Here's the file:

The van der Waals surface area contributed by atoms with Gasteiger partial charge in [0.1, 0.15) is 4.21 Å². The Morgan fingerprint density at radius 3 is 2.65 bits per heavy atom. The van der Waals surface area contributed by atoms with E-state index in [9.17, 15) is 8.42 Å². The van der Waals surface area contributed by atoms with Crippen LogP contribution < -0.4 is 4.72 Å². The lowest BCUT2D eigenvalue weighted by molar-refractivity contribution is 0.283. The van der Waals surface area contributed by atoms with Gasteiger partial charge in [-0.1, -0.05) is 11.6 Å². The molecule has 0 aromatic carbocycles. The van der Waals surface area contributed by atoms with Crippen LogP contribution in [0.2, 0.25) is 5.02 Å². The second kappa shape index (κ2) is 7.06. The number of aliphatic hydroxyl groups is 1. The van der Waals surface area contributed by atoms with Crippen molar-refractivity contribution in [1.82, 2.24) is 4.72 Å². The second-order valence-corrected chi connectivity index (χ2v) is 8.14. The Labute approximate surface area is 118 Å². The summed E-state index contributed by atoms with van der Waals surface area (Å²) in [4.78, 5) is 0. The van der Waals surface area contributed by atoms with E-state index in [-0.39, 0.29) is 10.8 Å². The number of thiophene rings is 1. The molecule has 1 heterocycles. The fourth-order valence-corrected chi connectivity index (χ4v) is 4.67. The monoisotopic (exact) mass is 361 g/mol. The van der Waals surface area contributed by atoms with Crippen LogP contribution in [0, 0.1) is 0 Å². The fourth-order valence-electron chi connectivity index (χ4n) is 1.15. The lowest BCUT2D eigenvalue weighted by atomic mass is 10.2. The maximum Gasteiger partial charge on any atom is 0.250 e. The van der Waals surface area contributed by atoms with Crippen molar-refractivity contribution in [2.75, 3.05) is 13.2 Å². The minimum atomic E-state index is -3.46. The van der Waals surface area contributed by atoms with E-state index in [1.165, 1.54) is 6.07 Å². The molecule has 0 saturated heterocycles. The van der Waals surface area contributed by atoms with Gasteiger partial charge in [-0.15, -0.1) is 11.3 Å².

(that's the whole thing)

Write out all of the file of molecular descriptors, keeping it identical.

The van der Waals surface area contributed by atoms with Gasteiger partial charge in [0.1, 0.15) is 4.21 Å². The Morgan fingerprint density at radius 3 is 2.65 bits per heavy atom. The van der Waals surface area contributed by atoms with E-state index in [9.17, 15) is 8.42 Å². The van der Waals surface area contributed by atoms with Crippen LogP contribution < -0.4 is 4.72 Å². The lowest BCUT2D eigenvalue weighted by molar-refractivity contribution is 0.283. The van der Waals surface area contributed by atoms with Gasteiger partial charge in [-0.1, -0.05) is 11.6 Å². The molecule has 0 aromatic carbocycles. The van der Waals surface area contributed by atoms with Crippen LogP contribution in [0.2, 0.25) is 5.02 Å². The second kappa shape index (κ2) is 7.06. The number of aliphatic hydroxyl groups is 1. The van der Waals surface area contributed by atoms with Crippen molar-refractivity contribution in [1.82, 2.24) is 4.72 Å². The second-order valence-corrected chi connectivity index (χ2v) is 8.14. The Labute approximate surface area is 118 Å². The summed E-state index contributed by atoms with van der Waals surface area (Å²) in [4.78, 5) is 0. The van der Waals surface area contributed by atoms with E-state index in [-0.39, 0.29) is 10.8 Å². The number of thiophene rings is 1. The molecule has 1 heterocycles. The fourth-order valence-corrected chi connectivity index (χ4v) is 4.67. The monoisotopic (exact) mass is 361 g/mol. The van der Waals surface area contributed by atoms with Crippen LogP contribution in [0, 0.1) is 0 Å². The fourth-order valence-electron chi connectivity index (χ4n) is 1.15. The lowest BCUT2D eigenvalue weighted by atomic mass is 10.2. The maximum Gasteiger partial charge on any atom is 0.250 e. The van der Waals surface area contributed by atoms with Crippen molar-refractivity contribution in [2.75, 3.05) is 13.2 Å². The minimum atomic E-state index is -3.46. The van der Waals surface area contributed by atoms with E-state index in [1.165, 1.54) is 6.07 Å². The molecule has 0 saturated heterocycles. The van der Waals surface area contributed by atoms with Gasteiger partial charge in [-0.15, -0.1) is 11.3 Å².